(page 2 of 4)
Few would dispute that Putin has been friendly to Jewish institutional life in Russia — especially to organizations and leaders that belong to the Chabad Hasidic movement.
Gorin, a Chabad rabbi and chairman of Moscow’s $50 million Jewish Museum and Tolerance Center, credits Putin personally for providing state funding for the institution, which opened in 2012. Putin also donated a month’s wages to the museum.
“Putin has facilitated the opening of synagogues and Jewish community centers across Russia, at the Jewish community’s request. This has had a profound effect on Jewish life, especially outside Moscow,” Gorin said. “He instituted annual meetings with Jewish community leaders and attends community events. His friendship with the Jewish community has given it much prestige and set the tone for local leaders.”
Putin’s relationship with the Jewish community is consistent with his larger strategy for governing Russia. His brand of Russian nationalism extends beyond just ethnic Russians to include the country’s many minorities. Putin has carefully cultivated relationships with Russia’s many subgroups and regions as a means of projecting his government’s authority.
Mikhail Chlenov, secretary general of the Euro-Asian Jewish Congress, says Putin’s pro-Jewish tendencies are part of the reason that anti-Semitic incidents are relatively rare in Russia. In 2013, the Russian Jewish Congress documented only 10 anti-Jewish attacks and acts of vandalism, compared to dozens in France. Under Putin, harsh laws have led to a crackdown on ultranationalist groups that once had flourished in Russia. At the same time, anti-extremism legislation has been used as well to prosecute political protesters, including the punk rock collective Pussy Riot.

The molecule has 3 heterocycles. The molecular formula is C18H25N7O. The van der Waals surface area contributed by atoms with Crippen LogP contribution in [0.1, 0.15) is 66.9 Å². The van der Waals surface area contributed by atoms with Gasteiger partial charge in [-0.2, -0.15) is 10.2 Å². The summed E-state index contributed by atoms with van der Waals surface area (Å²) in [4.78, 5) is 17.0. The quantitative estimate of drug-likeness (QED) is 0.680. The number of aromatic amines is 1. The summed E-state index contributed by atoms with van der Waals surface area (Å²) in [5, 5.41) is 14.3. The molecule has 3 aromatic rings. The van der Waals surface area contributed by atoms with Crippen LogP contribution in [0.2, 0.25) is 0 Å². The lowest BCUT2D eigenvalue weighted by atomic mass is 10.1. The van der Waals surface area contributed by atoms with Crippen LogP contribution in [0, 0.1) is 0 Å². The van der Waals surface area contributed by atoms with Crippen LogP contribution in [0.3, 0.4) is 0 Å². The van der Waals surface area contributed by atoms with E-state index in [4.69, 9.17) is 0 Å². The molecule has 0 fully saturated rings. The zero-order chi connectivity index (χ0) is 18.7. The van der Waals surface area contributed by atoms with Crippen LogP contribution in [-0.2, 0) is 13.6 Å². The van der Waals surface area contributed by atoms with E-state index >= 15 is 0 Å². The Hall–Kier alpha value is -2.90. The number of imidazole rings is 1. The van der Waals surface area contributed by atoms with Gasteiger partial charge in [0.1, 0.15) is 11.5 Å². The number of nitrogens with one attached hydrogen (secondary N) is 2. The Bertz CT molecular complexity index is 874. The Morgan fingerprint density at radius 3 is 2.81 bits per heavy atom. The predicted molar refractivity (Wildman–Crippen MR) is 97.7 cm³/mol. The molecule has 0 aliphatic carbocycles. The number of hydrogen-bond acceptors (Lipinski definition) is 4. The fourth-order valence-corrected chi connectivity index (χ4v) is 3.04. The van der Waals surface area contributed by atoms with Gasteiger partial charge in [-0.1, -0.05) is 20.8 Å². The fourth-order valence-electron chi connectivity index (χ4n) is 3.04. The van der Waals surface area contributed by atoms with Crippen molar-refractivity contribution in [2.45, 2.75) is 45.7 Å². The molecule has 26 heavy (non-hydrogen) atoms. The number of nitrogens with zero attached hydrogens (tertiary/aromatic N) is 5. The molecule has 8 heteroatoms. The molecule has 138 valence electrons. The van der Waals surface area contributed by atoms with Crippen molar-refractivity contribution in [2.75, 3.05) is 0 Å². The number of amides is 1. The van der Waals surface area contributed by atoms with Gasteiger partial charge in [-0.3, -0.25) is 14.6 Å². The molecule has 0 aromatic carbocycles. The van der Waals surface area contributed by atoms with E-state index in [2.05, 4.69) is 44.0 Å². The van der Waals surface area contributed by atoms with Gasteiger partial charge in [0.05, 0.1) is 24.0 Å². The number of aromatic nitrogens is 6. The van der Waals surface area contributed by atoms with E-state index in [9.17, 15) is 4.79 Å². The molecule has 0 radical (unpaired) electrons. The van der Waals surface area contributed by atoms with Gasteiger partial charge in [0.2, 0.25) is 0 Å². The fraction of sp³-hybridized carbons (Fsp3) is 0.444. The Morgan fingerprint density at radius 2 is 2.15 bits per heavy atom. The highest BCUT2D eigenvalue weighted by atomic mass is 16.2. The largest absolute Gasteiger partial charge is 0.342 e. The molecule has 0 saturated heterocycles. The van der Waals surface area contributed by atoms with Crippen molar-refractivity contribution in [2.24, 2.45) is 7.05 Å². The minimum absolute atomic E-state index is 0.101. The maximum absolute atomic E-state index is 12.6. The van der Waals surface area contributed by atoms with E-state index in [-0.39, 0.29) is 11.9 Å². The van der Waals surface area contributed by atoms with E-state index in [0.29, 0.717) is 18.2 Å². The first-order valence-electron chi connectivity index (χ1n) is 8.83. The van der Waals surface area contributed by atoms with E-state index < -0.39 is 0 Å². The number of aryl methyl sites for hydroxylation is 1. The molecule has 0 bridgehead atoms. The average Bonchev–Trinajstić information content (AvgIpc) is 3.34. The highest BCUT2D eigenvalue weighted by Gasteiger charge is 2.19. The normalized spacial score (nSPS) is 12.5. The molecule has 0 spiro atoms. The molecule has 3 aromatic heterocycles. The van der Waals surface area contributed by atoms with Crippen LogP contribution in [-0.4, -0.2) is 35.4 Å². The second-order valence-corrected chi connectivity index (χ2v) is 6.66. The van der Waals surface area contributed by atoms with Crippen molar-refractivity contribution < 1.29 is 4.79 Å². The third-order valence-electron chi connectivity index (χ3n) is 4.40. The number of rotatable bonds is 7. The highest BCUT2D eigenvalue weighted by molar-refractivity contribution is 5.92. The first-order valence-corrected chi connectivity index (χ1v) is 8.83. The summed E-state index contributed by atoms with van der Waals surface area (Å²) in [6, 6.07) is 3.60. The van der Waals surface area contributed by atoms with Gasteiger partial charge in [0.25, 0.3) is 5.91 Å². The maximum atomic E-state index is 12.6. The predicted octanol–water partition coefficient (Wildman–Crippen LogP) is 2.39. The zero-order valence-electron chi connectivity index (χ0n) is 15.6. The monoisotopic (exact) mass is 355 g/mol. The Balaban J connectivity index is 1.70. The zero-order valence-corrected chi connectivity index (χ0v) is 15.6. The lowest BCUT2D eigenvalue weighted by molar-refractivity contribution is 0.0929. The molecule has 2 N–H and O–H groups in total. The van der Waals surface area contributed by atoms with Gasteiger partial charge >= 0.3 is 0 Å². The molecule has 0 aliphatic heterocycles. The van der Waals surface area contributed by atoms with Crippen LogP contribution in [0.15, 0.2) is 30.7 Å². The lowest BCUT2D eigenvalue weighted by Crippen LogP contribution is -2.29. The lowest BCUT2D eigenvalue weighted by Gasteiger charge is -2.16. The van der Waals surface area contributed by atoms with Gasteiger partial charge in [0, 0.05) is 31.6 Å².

Some Russian Jews recoil at Putin’s authoritarian tendencies. Freedom of expression has been severely restricted and politically motivated prosecutions remain widespread under Putin, according to Amnesty International’s 2013 report on Russia.
“Putin may be good for Jews, but he’s bad for Russia,” said Michael Edelstein, a lecturer at Moscow State University and a journalist for the L’chaim Jewish newspaper.
Putin traces his earliest connection to Judaism back to his early childhood in Leningrad, now St. Petersburg, when he befriended a Jewish family that lived in his apartment block. In his 2000 autobiography, Putin wrote that the unnamed family loved him and that he used to seek its company.